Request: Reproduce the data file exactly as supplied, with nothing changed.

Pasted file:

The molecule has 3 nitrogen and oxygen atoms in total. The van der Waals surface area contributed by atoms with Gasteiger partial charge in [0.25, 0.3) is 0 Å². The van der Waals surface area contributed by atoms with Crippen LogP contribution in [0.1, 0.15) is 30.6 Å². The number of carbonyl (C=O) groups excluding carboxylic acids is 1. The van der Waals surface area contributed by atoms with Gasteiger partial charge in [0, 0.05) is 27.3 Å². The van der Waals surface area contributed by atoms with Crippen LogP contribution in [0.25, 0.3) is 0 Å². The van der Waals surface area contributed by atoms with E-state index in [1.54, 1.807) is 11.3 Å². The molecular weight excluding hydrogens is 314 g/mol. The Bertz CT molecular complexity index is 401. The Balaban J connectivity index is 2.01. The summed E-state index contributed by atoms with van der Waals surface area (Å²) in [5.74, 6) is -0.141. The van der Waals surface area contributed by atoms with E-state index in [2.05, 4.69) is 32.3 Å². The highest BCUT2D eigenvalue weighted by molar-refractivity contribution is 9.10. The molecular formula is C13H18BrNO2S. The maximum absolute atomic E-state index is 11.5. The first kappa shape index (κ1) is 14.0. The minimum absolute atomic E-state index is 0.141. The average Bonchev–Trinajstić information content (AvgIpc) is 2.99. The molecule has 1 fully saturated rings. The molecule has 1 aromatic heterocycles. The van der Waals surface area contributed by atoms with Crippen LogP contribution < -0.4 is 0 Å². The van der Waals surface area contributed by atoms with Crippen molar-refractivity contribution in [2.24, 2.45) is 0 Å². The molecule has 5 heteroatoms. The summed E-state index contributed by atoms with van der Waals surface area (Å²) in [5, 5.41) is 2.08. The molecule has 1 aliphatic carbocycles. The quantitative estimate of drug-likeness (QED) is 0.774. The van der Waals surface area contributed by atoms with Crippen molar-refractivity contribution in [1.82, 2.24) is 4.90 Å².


The molecule has 3 nitrogen and oxygen atoms in total. The van der Waals surface area contributed by atoms with Gasteiger partial charge in [0.25, 0.3) is 0 Å². The van der Waals surface area contributed by atoms with Crippen LogP contribution in [0.1, 0.15) is 30.6 Å². The number of carbonyl (C=O) groups excluding carboxylic acids is 1. The van der Waals surface area contributed by atoms with Gasteiger partial charge in [0, 0.05) is 27.3 Å². The van der Waals surface area contributed by atoms with Crippen LogP contribution in [0.25, 0.3) is 0 Å². The van der Waals surface area contributed by atoms with E-state index in [1.54, 1.807) is 11.3 Å². The molecular weight excluding hydrogens is 314 g/mol. The Bertz CT molecular complexity index is 401. The Balaban J connectivity index is 2.01. The summed E-state index contributed by atoms with van der Waals surface area (Å²) in [5.74, 6) is -0.141. The van der Waals surface area contributed by atoms with E-state index in [2.05, 4.69) is 32.3 Å². The highest BCUT2D eigenvalue weighted by molar-refractivity contribution is 9.10. The molecular formula is C13H18BrNO2S. The maximum absolute atomic E-state index is 11.5. The first kappa shape index (κ1) is 14.0. The minimum absolute atomic E-state index is 0.141. The average Bonchev–Trinajstić information content (AvgIpc) is 2.99. The molecule has 1 fully saturated rings. The molecule has 1 aromatic heterocycles. The van der Waals surface area contributed by atoms with Crippen LogP contribution < -0.4 is 0 Å². The van der Waals surface area contributed by atoms with Crippen molar-refractivity contribution in [2.24, 2.45) is 0 Å². The molecule has 5 heteroatoms. The summed E-state index contributed by atoms with van der Waals surface area (Å²) in [5, 5.41) is 2.08. The molecule has 1 aliphatic carbocycles. The quantitative estimate of drug-likeness (QED) is 0.774. The van der Waals surface area contributed by atoms with Crippen molar-refractivity contribution in [1.82, 2.24) is 4.90 Å².